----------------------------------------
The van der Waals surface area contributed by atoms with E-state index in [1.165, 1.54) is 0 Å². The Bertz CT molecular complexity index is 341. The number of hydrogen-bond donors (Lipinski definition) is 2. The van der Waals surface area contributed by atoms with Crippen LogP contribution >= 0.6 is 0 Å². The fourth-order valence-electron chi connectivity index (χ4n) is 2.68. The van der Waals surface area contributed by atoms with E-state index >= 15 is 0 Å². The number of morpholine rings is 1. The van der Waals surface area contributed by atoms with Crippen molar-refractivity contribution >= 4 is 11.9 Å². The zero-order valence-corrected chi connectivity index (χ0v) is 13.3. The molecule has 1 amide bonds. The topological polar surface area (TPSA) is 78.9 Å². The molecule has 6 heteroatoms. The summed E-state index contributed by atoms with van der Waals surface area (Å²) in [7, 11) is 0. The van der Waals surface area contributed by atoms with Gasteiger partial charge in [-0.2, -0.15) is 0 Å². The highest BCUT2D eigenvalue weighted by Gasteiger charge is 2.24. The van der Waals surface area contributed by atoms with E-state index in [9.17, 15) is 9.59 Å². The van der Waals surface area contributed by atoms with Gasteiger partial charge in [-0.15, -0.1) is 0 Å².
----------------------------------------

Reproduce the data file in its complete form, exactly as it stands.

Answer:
The van der Waals surface area contributed by atoms with E-state index in [1.165, 1.54) is 0 Å². The Bertz CT molecular complexity index is 341. The number of hydrogen-bond donors (Lipinski definition) is 2. The van der Waals surface area contributed by atoms with Crippen LogP contribution >= 0.6 is 0 Å². The fourth-order valence-electron chi connectivity index (χ4n) is 2.68. The van der Waals surface area contributed by atoms with E-state index >= 15 is 0 Å². The number of morpholine rings is 1. The van der Waals surface area contributed by atoms with Crippen molar-refractivity contribution >= 4 is 11.9 Å². The zero-order valence-corrected chi connectivity index (χ0v) is 13.3. The molecule has 1 amide bonds. The topological polar surface area (TPSA) is 78.9 Å². The molecule has 6 heteroatoms. The summed E-state index contributed by atoms with van der Waals surface area (Å²) in [7, 11) is 0. The van der Waals surface area contributed by atoms with Gasteiger partial charge in [-0.2, -0.15) is 0 Å². The highest BCUT2D eigenvalue weighted by Gasteiger charge is 2.24. The van der Waals surface area contributed by atoms with E-state index in [9.17, 15) is 9.59 Å². The van der Waals surface area contributed by atoms with Gasteiger partial charge in [-0.15, -0.1) is 0 Å².